Focusing on Audience, Messages, Messengers, Methods and Outcomes gives any organization, public entity or business the tools to capture interest and leverage action. Led by Jack Levine, the AMMMO strategy allows the proper balance of creativity and flexibility, and promotes conversations with the target audiences for maximum relationship development.
One of the amazing things about Jack Levine is, once he’s met you he knows you for life – even if you haven’t seen or spoken to him in years. Now that’s public relations. For Jack, it is very much about building and maintaining relationships. Does that work? Consider the unsolicited comment from Lauri-Ellen Smith, APR during the PR Under Fire general session earlier in the day. Lauri-Ellen, special assistant to the sheriff in Jacksonville, said she first met Jack in the early 1980s in Tallahassee and it was the first time she realized that her “vocation and avocation could be one and the same. It opened my eyes.”
Amid a tech-heavy conference jammed with New/Social Media, Jack’s presentation may be considered somewhat old-school. He used a good, old-fashioned flip chart and markers. But there were no complaints. This blog will relate Jack’s concepts in the reverse order presented, primarily because the title of the talk focused on his AMMMO approach; just think of the others (Advocacy Bridge and Crossroads) as frosting on the cake, or value-added.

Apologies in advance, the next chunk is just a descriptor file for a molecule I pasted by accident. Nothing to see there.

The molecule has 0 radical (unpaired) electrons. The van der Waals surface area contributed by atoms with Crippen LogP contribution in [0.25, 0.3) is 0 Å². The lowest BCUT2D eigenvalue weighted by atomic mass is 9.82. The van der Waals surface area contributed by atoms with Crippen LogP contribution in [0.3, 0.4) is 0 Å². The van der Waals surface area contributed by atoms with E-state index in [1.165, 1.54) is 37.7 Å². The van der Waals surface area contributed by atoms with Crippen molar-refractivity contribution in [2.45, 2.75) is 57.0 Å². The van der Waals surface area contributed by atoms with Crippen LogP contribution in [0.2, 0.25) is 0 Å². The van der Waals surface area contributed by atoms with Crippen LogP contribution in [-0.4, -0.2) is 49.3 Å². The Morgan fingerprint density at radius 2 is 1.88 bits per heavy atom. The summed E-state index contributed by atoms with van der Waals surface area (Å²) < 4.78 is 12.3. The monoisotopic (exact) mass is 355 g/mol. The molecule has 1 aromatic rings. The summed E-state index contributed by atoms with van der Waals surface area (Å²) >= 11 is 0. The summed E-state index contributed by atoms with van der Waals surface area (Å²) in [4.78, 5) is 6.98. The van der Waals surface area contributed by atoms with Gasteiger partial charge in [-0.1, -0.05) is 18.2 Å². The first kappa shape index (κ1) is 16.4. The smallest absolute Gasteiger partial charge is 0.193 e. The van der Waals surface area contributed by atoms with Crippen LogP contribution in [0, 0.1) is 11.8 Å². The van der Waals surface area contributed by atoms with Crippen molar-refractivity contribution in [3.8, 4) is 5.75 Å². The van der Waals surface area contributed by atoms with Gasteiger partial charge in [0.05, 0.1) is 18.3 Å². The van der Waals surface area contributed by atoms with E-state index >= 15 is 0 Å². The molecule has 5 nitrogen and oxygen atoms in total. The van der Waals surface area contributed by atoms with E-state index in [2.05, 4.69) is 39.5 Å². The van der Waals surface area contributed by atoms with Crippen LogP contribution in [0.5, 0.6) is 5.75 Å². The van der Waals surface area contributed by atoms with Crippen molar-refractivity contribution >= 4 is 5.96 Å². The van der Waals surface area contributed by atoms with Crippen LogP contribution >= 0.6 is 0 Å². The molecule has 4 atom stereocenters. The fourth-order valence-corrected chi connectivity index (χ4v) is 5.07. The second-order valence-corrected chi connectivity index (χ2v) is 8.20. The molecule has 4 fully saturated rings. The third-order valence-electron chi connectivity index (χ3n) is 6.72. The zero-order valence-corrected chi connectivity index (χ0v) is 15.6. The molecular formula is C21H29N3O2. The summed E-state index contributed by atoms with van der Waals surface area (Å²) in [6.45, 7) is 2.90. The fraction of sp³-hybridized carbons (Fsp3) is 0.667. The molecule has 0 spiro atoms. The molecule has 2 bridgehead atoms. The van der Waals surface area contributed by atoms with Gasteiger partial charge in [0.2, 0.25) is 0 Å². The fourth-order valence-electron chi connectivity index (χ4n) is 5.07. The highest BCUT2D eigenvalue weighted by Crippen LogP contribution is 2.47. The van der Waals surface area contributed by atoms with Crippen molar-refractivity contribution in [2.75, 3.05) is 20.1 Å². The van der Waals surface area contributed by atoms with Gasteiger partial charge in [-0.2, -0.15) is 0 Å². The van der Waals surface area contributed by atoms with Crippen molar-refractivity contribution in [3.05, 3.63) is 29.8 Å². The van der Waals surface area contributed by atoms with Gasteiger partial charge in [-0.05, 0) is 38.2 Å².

This uses a sequential approach because before you know the action you want people to take you have to know your audience first. If any one told Jack their audience is the general public, he’d tell them to “go back to PR Kindergarten.”
Audiences – It’s all about demography: in the 1950s there were basically three generations, – children, parents and grandparents. Your grandparents were as old as it got; in these past two generations added another generation … and we’ve added a whole other audience generation. Those in their 50s and 60s have never been as young as they are now. When Jack’s father came to this country, life expectancy was 47. When they passed the retirement act in 1967, they were joking in the cloakroom about 65 because who would live that long? Why is this important? Consider that today, $7 out of $8 donated to charities are given by people over 50. How do you get younger people engaged in an organization? They’re not going to give money; what resource do they have? Time. Any organization that doesn’t have an outreach strategy is missing the boat.